Why Church Membership? | Shepherding

Ok, young and hip pastor, here’s my question: who are your people?  When you stand before Jesus and give an account for how you cared for His church and the people he entrusted to your care, how will you answer that?

“Well, I had lunch with every single person who came to my church.”

“I only talked to my friends.”

“I personally followed-up with ever first, second, third, and fourth-time visitor.”

“I led a church-wide fantasy football league.”

This issue is not insignificant, but can be treated as such. Pastors/Elders of churches have to be able to oversee their people; and, thus, they must know what is meant by “their people.”

Hebrews 13:17 states the issue: “Obey your leaders and submit to them, for they are keeping watch over your souls, as those who will have to give an account. Let them do this with joy and not with groaning, for that would be of no advantage to you.”

This goes both ways. The shepherd must know to whom this verse applies. Likewise, the congregant needs to know who cares for them and watches over their souls as one who will give an account. One who will give an account. Those words haunt me. Again I ask: how do you know who to care for? Think about it. 

  • If you care only for leaders then who cares about the other people committed to your church who are involved in different ways but aren’t leading? Are they second-class?
  • When you meet as elders to discuss the flock, care for the flock, pray for the flock, and lead the flock, whom do you discuss primarily?
  • (Less important but still something to consider.) How do you handle weddings and funerals? Do you give precedent to those who are members since you are their shepherd? (Just think about it. Know your answer, whatever it is). Personally, I try to give priority to members, then to those who are committed but not members, then to those who say “we want a pastor to do our wedding. Are you one of those?”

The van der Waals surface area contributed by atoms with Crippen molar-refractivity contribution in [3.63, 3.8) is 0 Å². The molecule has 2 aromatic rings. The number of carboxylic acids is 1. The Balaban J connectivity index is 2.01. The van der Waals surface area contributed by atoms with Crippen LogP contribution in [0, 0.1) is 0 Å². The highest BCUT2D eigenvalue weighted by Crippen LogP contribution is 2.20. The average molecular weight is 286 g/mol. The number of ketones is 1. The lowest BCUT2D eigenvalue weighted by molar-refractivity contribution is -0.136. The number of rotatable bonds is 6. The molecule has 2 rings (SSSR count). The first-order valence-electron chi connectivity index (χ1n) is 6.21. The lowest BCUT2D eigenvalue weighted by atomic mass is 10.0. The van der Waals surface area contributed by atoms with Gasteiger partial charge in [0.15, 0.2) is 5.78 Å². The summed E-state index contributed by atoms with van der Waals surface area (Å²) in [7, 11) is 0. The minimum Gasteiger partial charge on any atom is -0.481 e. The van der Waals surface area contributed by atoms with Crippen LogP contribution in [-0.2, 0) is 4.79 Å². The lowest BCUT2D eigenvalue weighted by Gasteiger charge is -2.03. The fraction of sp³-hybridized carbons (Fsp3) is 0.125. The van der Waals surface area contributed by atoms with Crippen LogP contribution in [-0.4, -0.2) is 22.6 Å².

• When you have important things to share with “the church” about leadership, vision, etc., with whom will you share it? And why? Is there a rhyme or reason?
  • Who do you want people in your congregation to care for? Do you have any plan to help them define a sphere of care? (I know the answer is everyone, but do you want everyone in your church challenging and holding everyone accountable, or specifically those who have joined up in the community together?)

Here’s the point: shepherds know their sheep. Who are yours? Membership helps us know our sheep. It helps the member and it helps the shepherd. Especially in a world where people come and go as they please so long as their own appetites are sated.

Join a church.

I'd love to hear your thoughts . . .